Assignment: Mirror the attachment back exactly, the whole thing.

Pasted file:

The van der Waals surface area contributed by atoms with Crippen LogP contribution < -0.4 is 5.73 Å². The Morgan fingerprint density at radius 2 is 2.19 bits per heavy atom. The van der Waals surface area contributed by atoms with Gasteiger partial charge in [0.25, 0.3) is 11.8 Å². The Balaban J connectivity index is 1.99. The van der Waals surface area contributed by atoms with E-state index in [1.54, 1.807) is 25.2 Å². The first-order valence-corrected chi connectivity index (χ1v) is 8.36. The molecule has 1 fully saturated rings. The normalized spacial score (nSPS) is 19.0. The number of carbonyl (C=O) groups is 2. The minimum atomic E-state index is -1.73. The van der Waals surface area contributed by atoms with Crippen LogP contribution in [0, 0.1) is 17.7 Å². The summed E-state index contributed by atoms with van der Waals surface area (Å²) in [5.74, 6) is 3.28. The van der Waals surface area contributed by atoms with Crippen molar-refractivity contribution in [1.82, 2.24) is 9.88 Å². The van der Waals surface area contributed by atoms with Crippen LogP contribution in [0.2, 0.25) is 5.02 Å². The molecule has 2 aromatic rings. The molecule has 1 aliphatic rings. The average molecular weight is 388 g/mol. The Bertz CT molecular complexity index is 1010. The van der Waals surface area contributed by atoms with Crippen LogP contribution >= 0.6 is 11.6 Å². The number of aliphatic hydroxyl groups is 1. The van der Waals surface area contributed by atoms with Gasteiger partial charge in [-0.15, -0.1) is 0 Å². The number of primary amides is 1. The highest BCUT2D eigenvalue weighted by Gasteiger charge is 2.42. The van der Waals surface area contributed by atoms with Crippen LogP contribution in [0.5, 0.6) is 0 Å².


The van der Waals surface area contributed by atoms with Crippen LogP contribution < -0.4 is 5.73 Å². The Morgan fingerprint density at radius 2 is 2.19 bits per heavy atom. The van der Waals surface area contributed by atoms with Gasteiger partial charge in [0.25, 0.3) is 11.8 Å². The Balaban J connectivity index is 1.99. The van der Waals surface area contributed by atoms with E-state index in [1.54, 1.807) is 25.2 Å². The first-order valence-corrected chi connectivity index (χ1v) is 8.36. The molecule has 1 fully saturated rings. The normalized spacial score (nSPS) is 19.0. The number of carbonyl (C=O) groups is 2. The minimum atomic E-state index is -1.73. The van der Waals surface area contributed by atoms with Crippen LogP contribution in [0, 0.1) is 17.7 Å². The summed E-state index contributed by atoms with van der Waals surface area (Å²) in [5.74, 6) is 3.28. The van der Waals surface area contributed by atoms with Crippen molar-refractivity contribution in [1.82, 2.24) is 9.88 Å². The van der Waals surface area contributed by atoms with Crippen LogP contribution in [0.2, 0.25) is 5.02 Å². The molecule has 2 aromatic rings. The molecule has 1 aliphatic rings. The average molecular weight is 388 g/mol. The Bertz CT molecular complexity index is 1010. The van der Waals surface area contributed by atoms with Crippen LogP contribution >= 0.6 is 11.6 Å². The number of aliphatic hydroxyl groups is 1. The van der Waals surface area contributed by atoms with Gasteiger partial charge in [-0.15, -0.1) is 0 Å². The number of primary amides is 1. The highest BCUT2D eigenvalue weighted by Gasteiger charge is 2.42. The van der Waals surface area contributed by atoms with Crippen LogP contribution in [0.5, 0.6) is 0 Å².